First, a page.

Delhi’s air quality turned ‘very poor’ this morning as people in several parts of the city burst firecrackers on Diwali night defying the ban.
Loud thuds of firecrackers thundered throughout the Diwali night despite the legal deterrent in place, which made the air unbreathable. People started bursting crackers by dusk, and as the night progressed, the intensity of firecrackers increased.
Delhi’s air quality index (AQI) stood at 326 at 6 am today, a day after Diwali. In neighbouring Gurugram, Noida and Faridabad too, the air quality dropped in the ‘very poor’ category.
An AQI between zero and 50 is considered “good”, 51 and 100 “satisfactory”, 101 and 200 “moderate”, 201 and 300 “poor”, 301 and 400 “very poor”, and 401 and 500 “severe”.
The Delhi government had banned the production, storage, sale and bursting of firecrackers this Diwali after considering environmental concerns and health hazards associated with it.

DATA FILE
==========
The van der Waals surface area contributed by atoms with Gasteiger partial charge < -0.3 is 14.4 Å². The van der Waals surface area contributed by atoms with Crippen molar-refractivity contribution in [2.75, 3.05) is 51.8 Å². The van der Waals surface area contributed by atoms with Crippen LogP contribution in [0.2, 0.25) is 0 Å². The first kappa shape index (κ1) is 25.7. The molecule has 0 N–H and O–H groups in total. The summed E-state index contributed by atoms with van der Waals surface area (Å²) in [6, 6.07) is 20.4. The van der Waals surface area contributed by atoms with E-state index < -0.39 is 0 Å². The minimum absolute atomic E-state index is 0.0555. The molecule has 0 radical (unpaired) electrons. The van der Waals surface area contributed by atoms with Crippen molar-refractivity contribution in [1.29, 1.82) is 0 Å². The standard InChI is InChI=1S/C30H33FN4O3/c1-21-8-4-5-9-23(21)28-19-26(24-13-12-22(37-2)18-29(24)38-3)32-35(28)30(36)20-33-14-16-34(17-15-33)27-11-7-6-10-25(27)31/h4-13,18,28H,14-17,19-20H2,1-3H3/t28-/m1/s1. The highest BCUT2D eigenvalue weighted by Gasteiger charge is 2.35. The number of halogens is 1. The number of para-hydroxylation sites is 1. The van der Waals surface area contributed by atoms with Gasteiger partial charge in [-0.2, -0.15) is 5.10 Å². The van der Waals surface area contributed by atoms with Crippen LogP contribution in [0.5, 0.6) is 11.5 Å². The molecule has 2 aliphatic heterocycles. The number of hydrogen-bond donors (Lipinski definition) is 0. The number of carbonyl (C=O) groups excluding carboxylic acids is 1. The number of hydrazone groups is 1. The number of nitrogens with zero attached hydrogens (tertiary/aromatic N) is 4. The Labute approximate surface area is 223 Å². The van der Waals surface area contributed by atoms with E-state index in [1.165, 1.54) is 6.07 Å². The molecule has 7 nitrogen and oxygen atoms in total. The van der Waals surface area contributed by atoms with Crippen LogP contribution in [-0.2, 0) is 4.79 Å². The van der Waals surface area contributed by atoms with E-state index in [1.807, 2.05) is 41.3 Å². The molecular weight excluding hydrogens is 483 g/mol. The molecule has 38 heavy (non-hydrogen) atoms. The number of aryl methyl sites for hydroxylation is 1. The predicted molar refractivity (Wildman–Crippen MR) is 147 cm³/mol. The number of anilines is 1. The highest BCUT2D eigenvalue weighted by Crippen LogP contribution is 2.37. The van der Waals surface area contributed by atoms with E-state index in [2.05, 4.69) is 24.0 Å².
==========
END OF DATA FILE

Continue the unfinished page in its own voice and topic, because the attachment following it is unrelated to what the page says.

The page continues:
A total of 408 teams had been set up to implement the ban in the national capital. Those caught violating the ban would be fined and jailed for six months, the government had said.
The Delhi government had banned the sale and use of firecrackers last Diwali too due to concerns over alarming air pollution levels.
In addition to firecrackers, air pollution in Delhi during the Diwali period is made worse by stubble burning – a contentious practice – in neighbouring states like Haryana and Punjab.